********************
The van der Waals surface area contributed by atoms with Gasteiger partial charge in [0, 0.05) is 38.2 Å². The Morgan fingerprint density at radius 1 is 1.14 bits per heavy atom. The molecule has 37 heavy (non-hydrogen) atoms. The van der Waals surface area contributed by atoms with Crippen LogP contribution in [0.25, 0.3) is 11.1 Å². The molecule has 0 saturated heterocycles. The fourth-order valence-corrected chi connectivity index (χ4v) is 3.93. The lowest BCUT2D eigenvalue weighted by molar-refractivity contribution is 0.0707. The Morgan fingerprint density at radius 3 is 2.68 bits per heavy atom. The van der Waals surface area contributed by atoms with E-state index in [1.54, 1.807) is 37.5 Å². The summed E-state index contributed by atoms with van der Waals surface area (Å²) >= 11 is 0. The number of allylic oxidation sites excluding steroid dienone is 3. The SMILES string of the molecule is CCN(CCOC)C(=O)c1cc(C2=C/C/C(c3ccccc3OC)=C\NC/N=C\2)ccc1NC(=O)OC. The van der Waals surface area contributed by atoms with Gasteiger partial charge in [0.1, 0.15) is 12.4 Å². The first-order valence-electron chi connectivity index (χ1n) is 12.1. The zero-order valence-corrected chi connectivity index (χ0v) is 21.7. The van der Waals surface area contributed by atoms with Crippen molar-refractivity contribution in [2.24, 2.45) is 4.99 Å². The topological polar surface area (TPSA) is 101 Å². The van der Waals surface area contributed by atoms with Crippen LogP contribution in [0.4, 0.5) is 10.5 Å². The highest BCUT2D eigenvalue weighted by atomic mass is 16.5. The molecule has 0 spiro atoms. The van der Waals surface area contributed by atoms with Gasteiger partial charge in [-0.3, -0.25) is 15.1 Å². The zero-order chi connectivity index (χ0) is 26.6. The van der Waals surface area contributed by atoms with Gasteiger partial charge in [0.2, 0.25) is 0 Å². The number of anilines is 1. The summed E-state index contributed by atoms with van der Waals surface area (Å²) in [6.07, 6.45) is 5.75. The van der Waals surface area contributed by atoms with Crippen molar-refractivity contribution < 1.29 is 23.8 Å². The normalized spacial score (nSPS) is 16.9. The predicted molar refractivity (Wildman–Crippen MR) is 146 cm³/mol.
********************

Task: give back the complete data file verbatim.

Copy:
The van der Waals surface area contributed by atoms with Gasteiger partial charge in [0, 0.05) is 38.2 Å². The Morgan fingerprint density at radius 1 is 1.14 bits per heavy atom. The molecule has 37 heavy (non-hydrogen) atoms. The van der Waals surface area contributed by atoms with Crippen LogP contribution in [0.25, 0.3) is 11.1 Å². The molecule has 0 saturated heterocycles. The fourth-order valence-corrected chi connectivity index (χ4v) is 3.93. The lowest BCUT2D eigenvalue weighted by molar-refractivity contribution is 0.0707. The Morgan fingerprint density at radius 3 is 2.68 bits per heavy atom. The van der Waals surface area contributed by atoms with E-state index in [1.54, 1.807) is 37.5 Å². The summed E-state index contributed by atoms with van der Waals surface area (Å²) >= 11 is 0. The number of allylic oxidation sites excluding steroid dienone is 3. The SMILES string of the molecule is CCN(CCOC)C(=O)c1cc(C2=C/C/C(c3ccccc3OC)=C\NC/N=C\2)ccc1NC(=O)OC. The van der Waals surface area contributed by atoms with Gasteiger partial charge in [0.1, 0.15) is 12.4 Å². The first-order valence-electron chi connectivity index (χ1n) is 12.1. The zero-order valence-corrected chi connectivity index (χ0v) is 21.7. The van der Waals surface area contributed by atoms with Crippen molar-refractivity contribution in [2.24, 2.45) is 4.99 Å². The topological polar surface area (TPSA) is 101 Å². The van der Waals surface area contributed by atoms with Crippen LogP contribution in [0.4, 0.5) is 10.5 Å². The highest BCUT2D eigenvalue weighted by atomic mass is 16.5. The molecule has 0 spiro atoms. The van der Waals surface area contributed by atoms with Gasteiger partial charge in [-0.3, -0.25) is 15.1 Å². The zero-order chi connectivity index (χ0) is 26.6. The van der Waals surface area contributed by atoms with Gasteiger partial charge in [0.2, 0.25) is 0 Å². The number of anilines is 1. The summed E-state index contributed by atoms with van der Waals surface area (Å²) in [6.07, 6.45) is 5.75. The van der Waals surface area contributed by atoms with Crippen molar-refractivity contribution < 1.29 is 23.8 Å². The normalized spacial score (nSPS) is 16.9. The predicted molar refractivity (Wildman–Crippen MR) is 146 cm³/mol.